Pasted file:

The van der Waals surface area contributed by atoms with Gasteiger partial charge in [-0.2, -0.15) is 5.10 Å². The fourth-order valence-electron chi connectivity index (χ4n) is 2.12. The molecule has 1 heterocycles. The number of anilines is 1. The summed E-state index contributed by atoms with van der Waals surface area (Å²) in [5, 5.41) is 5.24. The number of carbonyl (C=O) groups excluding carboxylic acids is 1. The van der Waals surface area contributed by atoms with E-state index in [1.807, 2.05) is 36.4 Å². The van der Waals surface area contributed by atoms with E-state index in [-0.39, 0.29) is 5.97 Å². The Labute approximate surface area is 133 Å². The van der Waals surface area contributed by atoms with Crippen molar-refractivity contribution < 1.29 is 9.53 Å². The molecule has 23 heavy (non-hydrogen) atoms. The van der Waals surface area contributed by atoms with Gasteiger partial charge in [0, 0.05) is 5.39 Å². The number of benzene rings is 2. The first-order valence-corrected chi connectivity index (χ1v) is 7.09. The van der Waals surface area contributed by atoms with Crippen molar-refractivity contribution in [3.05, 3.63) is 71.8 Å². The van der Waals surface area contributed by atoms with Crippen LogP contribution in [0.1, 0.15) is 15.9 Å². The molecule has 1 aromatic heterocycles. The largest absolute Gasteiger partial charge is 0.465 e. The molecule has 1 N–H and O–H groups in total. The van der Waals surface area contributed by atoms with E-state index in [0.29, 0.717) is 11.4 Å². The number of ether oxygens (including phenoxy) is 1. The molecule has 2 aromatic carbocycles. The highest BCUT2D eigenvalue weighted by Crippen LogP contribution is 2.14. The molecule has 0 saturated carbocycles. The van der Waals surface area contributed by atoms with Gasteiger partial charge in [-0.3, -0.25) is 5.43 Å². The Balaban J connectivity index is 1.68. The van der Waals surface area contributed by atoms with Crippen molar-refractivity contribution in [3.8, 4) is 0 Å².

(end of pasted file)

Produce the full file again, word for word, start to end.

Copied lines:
The van der Waals surface area contributed by atoms with Gasteiger partial charge in [-0.2, -0.15) is 5.10 Å². The fourth-order valence-electron chi connectivity index (χ4n) is 2.12. The molecule has 1 heterocycles. The number of anilines is 1. The summed E-state index contributed by atoms with van der Waals surface area (Å²) in [5, 5.41) is 5.24. The number of carbonyl (C=O) groups excluding carboxylic acids is 1. The van der Waals surface area contributed by atoms with E-state index in [1.807, 2.05) is 36.4 Å². The van der Waals surface area contributed by atoms with E-state index in [-0.39, 0.29) is 5.97 Å². The Labute approximate surface area is 133 Å². The van der Waals surface area contributed by atoms with Crippen molar-refractivity contribution < 1.29 is 9.53 Å². The molecule has 23 heavy (non-hydrogen) atoms. The van der Waals surface area contributed by atoms with Gasteiger partial charge in [0, 0.05) is 5.39 Å². The number of benzene rings is 2. The first-order valence-corrected chi connectivity index (χ1v) is 7.09. The van der Waals surface area contributed by atoms with Crippen molar-refractivity contribution in [3.05, 3.63) is 71.8 Å². The van der Waals surface area contributed by atoms with Crippen LogP contribution in [0.1, 0.15) is 15.9 Å². The molecule has 1 aromatic heterocycles. The largest absolute Gasteiger partial charge is 0.465 e. The molecule has 1 N–H and O–H groups in total. The van der Waals surface area contributed by atoms with E-state index in [0.29, 0.717) is 11.4 Å². The number of ether oxygens (including phenoxy) is 1. The molecule has 2 aromatic carbocycles. The highest BCUT2D eigenvalue weighted by Crippen LogP contribution is 2.14. The molecule has 0 saturated carbocycles. The van der Waals surface area contributed by atoms with Gasteiger partial charge in [-0.3, -0.25) is 5.43 Å². The Balaban J connectivity index is 1.68. The van der Waals surface area contributed by atoms with Crippen molar-refractivity contribution in [3.8, 4) is 0 Å².